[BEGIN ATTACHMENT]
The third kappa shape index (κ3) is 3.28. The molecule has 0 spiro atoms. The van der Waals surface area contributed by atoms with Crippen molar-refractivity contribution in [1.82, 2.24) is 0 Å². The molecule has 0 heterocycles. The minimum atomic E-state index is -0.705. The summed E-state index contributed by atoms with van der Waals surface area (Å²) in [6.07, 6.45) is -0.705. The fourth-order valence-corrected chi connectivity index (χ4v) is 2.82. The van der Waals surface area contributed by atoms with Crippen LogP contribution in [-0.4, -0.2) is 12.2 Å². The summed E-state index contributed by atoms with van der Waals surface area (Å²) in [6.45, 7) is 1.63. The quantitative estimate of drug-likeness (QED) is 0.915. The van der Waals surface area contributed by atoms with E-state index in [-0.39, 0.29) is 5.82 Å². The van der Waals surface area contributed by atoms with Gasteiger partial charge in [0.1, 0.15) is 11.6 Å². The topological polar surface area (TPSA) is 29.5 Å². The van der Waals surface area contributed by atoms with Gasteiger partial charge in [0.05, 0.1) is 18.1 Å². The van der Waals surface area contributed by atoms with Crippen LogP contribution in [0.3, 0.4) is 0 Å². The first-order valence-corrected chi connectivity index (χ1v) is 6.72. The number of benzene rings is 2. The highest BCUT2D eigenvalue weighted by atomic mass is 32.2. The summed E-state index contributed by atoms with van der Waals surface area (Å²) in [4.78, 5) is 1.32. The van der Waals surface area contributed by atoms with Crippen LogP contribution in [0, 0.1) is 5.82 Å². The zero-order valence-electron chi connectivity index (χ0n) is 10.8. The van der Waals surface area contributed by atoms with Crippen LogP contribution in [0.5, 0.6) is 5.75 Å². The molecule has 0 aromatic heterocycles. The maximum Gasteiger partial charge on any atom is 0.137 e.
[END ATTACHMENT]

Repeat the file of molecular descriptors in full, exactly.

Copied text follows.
The third kappa shape index (κ3) is 3.28. The molecule has 0 spiro atoms. The van der Waals surface area contributed by atoms with Crippen molar-refractivity contribution in [1.82, 2.24) is 0 Å². The molecule has 0 heterocycles. The minimum atomic E-state index is -0.705. The summed E-state index contributed by atoms with van der Waals surface area (Å²) in [6.07, 6.45) is -0.705. The fourth-order valence-corrected chi connectivity index (χ4v) is 2.82. The van der Waals surface area contributed by atoms with Crippen LogP contribution in [-0.4, -0.2) is 12.2 Å². The summed E-state index contributed by atoms with van der Waals surface area (Å²) in [6.45, 7) is 1.63. The quantitative estimate of drug-likeness (QED) is 0.915. The van der Waals surface area contributed by atoms with E-state index in [-0.39, 0.29) is 5.82 Å². The van der Waals surface area contributed by atoms with Gasteiger partial charge in [0.1, 0.15) is 11.6 Å². The topological polar surface area (TPSA) is 29.5 Å². The van der Waals surface area contributed by atoms with Gasteiger partial charge in [0.05, 0.1) is 18.1 Å². The van der Waals surface area contributed by atoms with Crippen LogP contribution in [0.3, 0.4) is 0 Å². The first-order valence-corrected chi connectivity index (χ1v) is 6.72. The number of benzene rings is 2. The highest BCUT2D eigenvalue weighted by atomic mass is 32.2. The summed E-state index contributed by atoms with van der Waals surface area (Å²) in [4.78, 5) is 1.32. The van der Waals surface area contributed by atoms with Crippen LogP contribution in [0, 0.1) is 5.82 Å². The zero-order valence-electron chi connectivity index (χ0n) is 10.8. The van der Waals surface area contributed by atoms with Crippen LogP contribution in [0.5, 0.6) is 5.75 Å². The molecule has 0 aromatic heterocycles. The maximum Gasteiger partial charge on any atom is 0.137 e.